the obligatory Twilight reference

The scarf appears in the just-released Winter 2012 issue of Petite Purls, which is a beautifully produced online magazine of free knitting, crochet, and sewing patterns for children. This issue focuses on accessories, and — I’m warning you — you just might collapse from how sweet they are. I’m especially partial to Alison Stewart-Guinee’s mittens made to look like the Fantastic Mr. Fox. And I want to bottle her kid’s geeky cuteness.

All right, now, get back to work! I’ve got to go get my teeth cleaned, which is so much more fun than anything else I could be doing right now.

** Bonus points to you if you know the song from the title. (It’s one of my favorites — one of the best song bridges ever — though the video creeps me out.)

New hat pattern! or, another way to cable without a cable needle

There are some great tutorials out there about how to make knitted cables without using a cable needle. The hat above represents a completely different way of thinking beyond the cable needle: use colorwork to create a faux cable. The next photo shows the effect even more clearly:

See how the sage green sections look like cables crossing over each other? I think it would be lovely on socks, too. If you have Luise Roberts’ wonderful little colorwork stitch dictionary called 1000 Great Knitting Motifs, you will find this stitch pattern on p. 105.

I just made this hat pattern available on Ravelry, and it will soon be up on the KnitPicks web site as well. It’s a quick knit, so if you’re looking for something last-minute for the holidays, this might just be the ticket.

On an unrelated note, I would just like to note that we here in the Land of the Large Eyebrows do not believe in trimming our eyebrow hair. No, we do not.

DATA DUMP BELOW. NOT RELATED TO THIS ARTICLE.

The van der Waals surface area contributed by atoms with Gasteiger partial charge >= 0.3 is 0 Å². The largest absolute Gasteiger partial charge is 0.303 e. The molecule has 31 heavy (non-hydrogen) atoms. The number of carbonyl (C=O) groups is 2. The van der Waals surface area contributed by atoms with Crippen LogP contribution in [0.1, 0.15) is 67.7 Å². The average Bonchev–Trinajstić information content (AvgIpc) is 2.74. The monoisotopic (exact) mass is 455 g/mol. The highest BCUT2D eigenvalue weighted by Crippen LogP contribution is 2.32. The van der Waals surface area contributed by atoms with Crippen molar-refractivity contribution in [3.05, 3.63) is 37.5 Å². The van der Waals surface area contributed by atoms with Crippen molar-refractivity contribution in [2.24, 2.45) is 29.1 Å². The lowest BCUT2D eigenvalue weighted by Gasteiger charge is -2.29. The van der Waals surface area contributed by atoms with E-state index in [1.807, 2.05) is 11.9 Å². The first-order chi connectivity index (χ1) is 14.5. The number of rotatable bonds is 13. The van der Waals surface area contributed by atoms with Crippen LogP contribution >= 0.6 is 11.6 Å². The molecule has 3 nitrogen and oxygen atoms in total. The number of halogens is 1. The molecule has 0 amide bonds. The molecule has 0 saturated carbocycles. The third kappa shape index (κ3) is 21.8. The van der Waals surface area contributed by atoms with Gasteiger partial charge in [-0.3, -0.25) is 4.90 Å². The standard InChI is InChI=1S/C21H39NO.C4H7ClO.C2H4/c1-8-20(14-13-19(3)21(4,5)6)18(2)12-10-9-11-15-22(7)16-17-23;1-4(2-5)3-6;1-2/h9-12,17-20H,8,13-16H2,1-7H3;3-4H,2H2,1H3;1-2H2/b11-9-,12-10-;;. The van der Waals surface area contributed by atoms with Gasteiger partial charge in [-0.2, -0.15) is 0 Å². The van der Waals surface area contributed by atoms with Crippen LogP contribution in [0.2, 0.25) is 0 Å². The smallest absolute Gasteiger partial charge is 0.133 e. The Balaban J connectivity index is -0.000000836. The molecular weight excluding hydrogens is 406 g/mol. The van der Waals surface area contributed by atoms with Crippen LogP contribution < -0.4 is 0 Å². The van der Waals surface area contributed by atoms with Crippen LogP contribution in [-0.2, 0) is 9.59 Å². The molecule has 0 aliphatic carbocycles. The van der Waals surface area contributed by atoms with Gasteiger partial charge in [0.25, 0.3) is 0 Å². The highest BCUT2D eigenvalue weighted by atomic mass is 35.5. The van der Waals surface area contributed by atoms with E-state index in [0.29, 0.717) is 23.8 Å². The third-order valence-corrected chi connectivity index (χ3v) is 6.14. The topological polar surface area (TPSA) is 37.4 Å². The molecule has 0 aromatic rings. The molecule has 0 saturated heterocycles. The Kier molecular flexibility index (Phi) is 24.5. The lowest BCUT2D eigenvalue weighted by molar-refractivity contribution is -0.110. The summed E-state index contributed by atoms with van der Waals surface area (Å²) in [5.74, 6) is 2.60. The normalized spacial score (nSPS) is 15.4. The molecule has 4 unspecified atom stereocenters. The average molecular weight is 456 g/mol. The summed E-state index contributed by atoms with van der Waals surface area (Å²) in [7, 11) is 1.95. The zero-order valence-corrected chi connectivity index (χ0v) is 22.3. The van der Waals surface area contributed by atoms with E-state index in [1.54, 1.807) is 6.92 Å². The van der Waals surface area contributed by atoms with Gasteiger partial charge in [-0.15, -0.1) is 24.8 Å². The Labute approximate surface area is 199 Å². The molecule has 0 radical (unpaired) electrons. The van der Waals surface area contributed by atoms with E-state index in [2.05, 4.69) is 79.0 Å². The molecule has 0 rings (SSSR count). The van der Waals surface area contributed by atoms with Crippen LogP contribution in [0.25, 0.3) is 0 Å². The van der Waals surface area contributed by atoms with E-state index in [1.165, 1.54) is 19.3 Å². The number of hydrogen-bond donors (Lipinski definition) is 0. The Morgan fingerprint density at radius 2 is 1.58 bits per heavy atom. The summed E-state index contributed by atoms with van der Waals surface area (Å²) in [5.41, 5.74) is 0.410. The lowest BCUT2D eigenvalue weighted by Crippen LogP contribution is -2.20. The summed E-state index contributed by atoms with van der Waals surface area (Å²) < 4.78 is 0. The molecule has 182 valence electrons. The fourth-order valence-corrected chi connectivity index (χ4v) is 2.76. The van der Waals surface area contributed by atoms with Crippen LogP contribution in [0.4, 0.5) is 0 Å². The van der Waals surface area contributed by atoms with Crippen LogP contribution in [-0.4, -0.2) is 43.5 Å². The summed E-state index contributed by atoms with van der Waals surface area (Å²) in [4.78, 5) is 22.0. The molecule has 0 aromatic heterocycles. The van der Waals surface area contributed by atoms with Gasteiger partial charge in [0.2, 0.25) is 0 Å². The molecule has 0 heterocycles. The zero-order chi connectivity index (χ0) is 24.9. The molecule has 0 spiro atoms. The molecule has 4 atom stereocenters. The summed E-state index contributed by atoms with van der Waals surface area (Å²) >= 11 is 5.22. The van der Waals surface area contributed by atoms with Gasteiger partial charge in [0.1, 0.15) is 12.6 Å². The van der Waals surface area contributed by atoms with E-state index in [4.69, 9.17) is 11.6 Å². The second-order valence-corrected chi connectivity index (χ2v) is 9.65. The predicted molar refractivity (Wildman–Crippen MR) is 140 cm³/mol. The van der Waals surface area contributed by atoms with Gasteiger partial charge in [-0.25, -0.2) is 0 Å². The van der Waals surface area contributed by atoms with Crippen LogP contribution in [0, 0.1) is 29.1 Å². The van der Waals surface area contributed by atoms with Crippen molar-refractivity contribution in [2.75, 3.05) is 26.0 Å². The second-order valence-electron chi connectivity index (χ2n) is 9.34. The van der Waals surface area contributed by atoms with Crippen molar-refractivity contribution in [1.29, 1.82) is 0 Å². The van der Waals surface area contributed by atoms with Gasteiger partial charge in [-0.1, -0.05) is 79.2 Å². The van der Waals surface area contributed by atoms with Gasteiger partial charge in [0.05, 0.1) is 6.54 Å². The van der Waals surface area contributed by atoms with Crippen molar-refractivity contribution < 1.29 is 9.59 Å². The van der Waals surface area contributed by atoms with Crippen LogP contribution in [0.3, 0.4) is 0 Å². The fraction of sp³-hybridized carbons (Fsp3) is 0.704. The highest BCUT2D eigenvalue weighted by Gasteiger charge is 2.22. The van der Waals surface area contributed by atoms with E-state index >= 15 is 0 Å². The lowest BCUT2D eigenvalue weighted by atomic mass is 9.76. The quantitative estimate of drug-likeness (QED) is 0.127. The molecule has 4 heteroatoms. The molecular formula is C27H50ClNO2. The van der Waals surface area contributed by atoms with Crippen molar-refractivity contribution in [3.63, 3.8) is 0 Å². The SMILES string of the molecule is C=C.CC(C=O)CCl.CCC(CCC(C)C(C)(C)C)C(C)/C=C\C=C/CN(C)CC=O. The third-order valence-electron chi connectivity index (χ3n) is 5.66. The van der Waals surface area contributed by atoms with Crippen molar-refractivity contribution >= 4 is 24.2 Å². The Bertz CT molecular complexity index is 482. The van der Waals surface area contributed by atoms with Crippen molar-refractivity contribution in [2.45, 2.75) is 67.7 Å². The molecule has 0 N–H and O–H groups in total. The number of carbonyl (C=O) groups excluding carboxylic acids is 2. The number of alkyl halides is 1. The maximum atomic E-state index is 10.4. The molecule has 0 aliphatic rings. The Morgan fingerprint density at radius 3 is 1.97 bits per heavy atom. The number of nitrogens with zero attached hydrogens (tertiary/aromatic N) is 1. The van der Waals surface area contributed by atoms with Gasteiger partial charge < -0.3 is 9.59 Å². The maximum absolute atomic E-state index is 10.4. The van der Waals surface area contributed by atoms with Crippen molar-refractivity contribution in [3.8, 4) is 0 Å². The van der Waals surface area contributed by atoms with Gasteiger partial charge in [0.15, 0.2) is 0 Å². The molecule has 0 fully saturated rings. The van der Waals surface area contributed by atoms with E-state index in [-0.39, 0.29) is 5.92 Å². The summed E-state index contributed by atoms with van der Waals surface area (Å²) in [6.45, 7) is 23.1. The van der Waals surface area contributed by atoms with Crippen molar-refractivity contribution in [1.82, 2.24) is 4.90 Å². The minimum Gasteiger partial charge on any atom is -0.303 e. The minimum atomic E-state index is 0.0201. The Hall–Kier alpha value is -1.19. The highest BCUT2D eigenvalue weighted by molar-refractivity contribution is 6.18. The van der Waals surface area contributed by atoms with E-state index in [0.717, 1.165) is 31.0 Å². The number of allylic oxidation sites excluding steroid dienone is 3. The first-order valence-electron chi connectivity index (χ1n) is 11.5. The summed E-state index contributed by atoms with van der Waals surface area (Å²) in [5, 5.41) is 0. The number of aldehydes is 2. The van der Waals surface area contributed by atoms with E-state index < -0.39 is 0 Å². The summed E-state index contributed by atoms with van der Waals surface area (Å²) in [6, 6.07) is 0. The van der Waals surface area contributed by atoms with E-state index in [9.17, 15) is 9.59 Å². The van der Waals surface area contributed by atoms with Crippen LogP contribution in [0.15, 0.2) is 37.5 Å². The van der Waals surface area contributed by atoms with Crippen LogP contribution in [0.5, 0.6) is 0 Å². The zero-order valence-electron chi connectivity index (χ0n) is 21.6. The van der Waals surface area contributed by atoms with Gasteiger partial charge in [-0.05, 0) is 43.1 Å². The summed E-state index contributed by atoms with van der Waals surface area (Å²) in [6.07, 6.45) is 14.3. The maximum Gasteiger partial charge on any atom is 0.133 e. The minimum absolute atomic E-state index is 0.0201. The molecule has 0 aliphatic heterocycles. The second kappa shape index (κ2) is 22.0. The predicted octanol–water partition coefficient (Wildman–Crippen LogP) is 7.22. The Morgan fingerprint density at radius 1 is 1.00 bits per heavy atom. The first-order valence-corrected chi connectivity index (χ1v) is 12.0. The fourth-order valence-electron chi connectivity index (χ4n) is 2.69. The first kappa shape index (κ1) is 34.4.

Color palette generators

Oh boy, has the beginning of the school year kicked my butt with a vengeance. My first-year seminar began last Monday; regular classes began today; and I just taught my first knitting class at the Knitting Nest. Then I have at least five patterns to write between now and mid-October. Not to mention my two classes at Fiber College in a couple of weeks….

All of those knitting classes are new classes, by the way. Classes that I have never taught before and that therefore need planning.

Ha ha. Ha hahahahahahaha.

Whaaaaaaaaaaaaaaaaaa…. KABLOOEY! (Splat.)

That was the sound of my brain exploding approximately two minutes from now. Could somebody please grab a mop?

But enough about my organ failure. Let’s get back to design tips and tools!

The tool that I’m going to discuss today, I found a couple of years ago. And then promptly forgot about it until just recently. I’m talking about color palette generators. These are free programs online that will take one of your favorite photographs (which you either upload or link to its web address) and generate a palette of colors from it. In other words, it pulls colors out of the photograph, spreads them out in distinct color swatches, and sometimes even gives you the Pantone number for it.

As an example, here is a photo that I took in March of some crocuses peeking out of the North Carolina woods, along with the palette the site generated:

There are many uses for this device, but among them is designing color work for knitting. Many people complain that they have trouble putting together different colored yarns for color work such as fair isle. This helps you out of the jam. You know you like this photograph. Now you can distill some of what works about this photograph to a palette that you can then use in a sweater or other garment.

Now go play!